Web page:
How does it work? When and where is it necessary?
I made my first cell phone booster out of a collection of electronic parts in 2015. Making this earned me a visit from AT&T. They zeroed in on my rebroadcast cell signal and told me to knock it off — because my booster and antenna was the best signal in the area. The people up the hill were not very happy. They had a good signal from the cell tower and also a rebroadcast signal from my cell phone booster. My cell phone booster for them was a cell phone jammer.
Fast forward to 2018 – I am a full-time RV traveler and am getting horrible cell service because I am picking remote locations with hardly any signal. I knew that if I had a booster I could fix it. I also knew that AT&T wouldn’t be able to find me because, by the time the complaints rolled in, I would be gone.
So starting in 2018, I started boosting my cell phone signal with a SureCall Cell phone booster with a directional antenna, and the only time since then that I didn’t have cell service was camping at the north end of Death Valley and then in North Carolina.
Here is what you need to know about boosters:
- Start with nothing and then boost — you still get nothing.
- Have a weak signal and boost it the correct way — you can get a useable signal.
- Have a strong signal and boosting it won’t make it better.
In 2018 I told the folks at Surecall my cell phone jamming story from 2015 and they shipped me a big box full of electronic gear to evaluate. The box included several outside antennas, wires, a cell phone booster with several indoor antennas, and three different power supplies. When you buy a Surecall Cell Phone booster today for your RV you will be getting a simplified version of the components that worked best for me.
Do you need a cell phone booster?
The most effective combination of RV cell phone booster components that I have found is the product Surecall Fusion2go 3.0- RV. My directional antenna is merely a swap of the omnidirectional antenna that comes with the Fusion2go 3.0- RV with a directional antenna.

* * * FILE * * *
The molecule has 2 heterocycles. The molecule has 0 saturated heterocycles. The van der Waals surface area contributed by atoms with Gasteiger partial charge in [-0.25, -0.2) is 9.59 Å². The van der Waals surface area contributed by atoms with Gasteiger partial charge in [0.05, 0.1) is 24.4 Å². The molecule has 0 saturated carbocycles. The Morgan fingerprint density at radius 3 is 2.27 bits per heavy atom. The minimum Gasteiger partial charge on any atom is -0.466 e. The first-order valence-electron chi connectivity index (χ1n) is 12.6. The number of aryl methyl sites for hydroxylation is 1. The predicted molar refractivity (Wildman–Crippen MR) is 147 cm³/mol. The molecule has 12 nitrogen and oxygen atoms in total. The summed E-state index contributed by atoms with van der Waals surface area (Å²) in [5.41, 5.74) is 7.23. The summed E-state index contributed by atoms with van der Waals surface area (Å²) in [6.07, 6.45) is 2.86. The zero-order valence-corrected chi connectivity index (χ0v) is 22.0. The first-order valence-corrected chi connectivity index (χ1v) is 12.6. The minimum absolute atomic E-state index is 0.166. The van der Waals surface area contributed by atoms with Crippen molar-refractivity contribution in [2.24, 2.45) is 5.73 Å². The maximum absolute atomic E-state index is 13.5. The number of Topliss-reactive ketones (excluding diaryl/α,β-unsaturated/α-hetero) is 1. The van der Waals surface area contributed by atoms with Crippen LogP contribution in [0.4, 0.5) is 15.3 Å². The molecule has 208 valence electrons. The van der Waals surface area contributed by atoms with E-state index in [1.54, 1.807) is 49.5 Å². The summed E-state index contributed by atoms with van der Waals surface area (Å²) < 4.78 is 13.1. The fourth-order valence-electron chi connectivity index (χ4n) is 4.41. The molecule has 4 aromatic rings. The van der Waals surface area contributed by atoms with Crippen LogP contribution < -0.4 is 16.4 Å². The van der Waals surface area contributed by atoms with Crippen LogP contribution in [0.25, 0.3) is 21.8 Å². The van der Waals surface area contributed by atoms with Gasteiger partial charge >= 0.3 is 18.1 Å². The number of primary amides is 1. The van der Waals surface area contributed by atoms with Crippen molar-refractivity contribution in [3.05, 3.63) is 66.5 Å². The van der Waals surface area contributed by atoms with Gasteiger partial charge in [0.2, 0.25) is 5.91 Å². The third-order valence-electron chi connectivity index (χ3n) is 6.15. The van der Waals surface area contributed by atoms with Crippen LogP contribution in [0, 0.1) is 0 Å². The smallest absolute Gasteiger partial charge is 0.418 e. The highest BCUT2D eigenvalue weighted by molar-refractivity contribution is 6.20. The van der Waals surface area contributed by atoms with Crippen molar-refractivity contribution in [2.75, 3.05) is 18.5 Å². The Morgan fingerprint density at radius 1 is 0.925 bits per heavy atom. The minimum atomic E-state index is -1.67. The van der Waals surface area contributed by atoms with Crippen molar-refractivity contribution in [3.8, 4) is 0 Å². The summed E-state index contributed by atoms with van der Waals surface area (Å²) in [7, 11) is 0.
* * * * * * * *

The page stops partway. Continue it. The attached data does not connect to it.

Details and results in 2021
I was really starting to trust the cell coverage and thinking I could rely on cell coverage for both voice and internet access. Traveling to the mountains in eastern Tennessee and western North Carolina changed my opinion I had to start boosting again aggressively. Cell phone coverage was poor enough that I even retested different antennas and different antenna configurations. The answer is that the Fusion2go 3.0- RV is still the most effective and easiest to use RV cell phone booster.
How boosting works
You mount an external antenna above your roof. This antenna is about the size of two cans of soda. For external antennas, bigger is better than smaller, and higher is better than lower. It is very important to get as much distance between your external antenna and your internal antenna as possible. Horizontally my distance is about 30 feet and my external antenna is about four feet above the roof.
On the inside of the RV, you mount the booster with the internal antenna above your head near the location you want to use your cell phone or hotspot devices. My hotspots are about one foot away from the internal antenna.
The signal will be picked up by the external antenna, travel down the wire to the booster, and then get re-broadcasted by the internal antenna. The difference between an omnidirectional and a directional antenna is that you have to point the directional external antenna at the cell tower. If you point the directional antenna at the cell tower, the directional antenna will work better than the omnidirectional antenna. If you do not point the directional antenna at the cell tower the directional antenna will not work as well as the omnidirectional antenna.
Data Speed is everything
The only way to test effectiveness is to measure data transfer rates. Signal strength (bars) means nothing. You need a strong-high-quality signal.